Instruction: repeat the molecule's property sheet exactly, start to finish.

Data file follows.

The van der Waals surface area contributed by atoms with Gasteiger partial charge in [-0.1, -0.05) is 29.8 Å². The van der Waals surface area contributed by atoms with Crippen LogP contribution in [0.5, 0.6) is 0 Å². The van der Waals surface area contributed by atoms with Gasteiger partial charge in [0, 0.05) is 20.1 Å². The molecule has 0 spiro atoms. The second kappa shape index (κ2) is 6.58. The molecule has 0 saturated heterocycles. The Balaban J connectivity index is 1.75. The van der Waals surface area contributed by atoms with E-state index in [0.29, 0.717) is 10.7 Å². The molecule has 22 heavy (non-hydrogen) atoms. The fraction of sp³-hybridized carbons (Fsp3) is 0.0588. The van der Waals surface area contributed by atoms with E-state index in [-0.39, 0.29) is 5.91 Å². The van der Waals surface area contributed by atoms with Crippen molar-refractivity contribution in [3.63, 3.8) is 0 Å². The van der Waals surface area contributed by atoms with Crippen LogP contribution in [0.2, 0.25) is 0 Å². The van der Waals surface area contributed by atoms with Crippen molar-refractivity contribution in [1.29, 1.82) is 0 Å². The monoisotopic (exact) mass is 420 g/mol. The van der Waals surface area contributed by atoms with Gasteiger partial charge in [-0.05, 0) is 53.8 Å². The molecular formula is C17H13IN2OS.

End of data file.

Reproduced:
The van der Waals surface area contributed by atoms with Gasteiger partial charge in [-0.1, -0.05) is 29.8 Å². The van der Waals surface area contributed by atoms with Crippen LogP contribution in [0.5, 0.6) is 0 Å². The van der Waals surface area contributed by atoms with Gasteiger partial charge in [0, 0.05) is 20.1 Å². The molecule has 0 spiro atoms. The second kappa shape index (κ2) is 6.58. The molecule has 0 saturated heterocycles. The Balaban J connectivity index is 1.75. The van der Waals surface area contributed by atoms with E-state index in [0.29, 0.717) is 10.7 Å². The molecule has 22 heavy (non-hydrogen) atoms. The fraction of sp³-hybridized carbons (Fsp3) is 0.0588. The van der Waals surface area contributed by atoms with E-state index in [-0.39, 0.29) is 5.91 Å². The van der Waals surface area contributed by atoms with Crippen molar-refractivity contribution in [3.63, 3.8) is 0 Å². The van der Waals surface area contributed by atoms with Crippen LogP contribution in [0.2, 0.25) is 0 Å². The van der Waals surface area contributed by atoms with Crippen molar-refractivity contribution in [1.29, 1.82) is 0 Å². The monoisotopic (exact) mass is 420 g/mol. The van der Waals surface area contributed by atoms with Gasteiger partial charge in [-0.05, 0) is 53.8 Å². The molecular formula is C17H13IN2OS.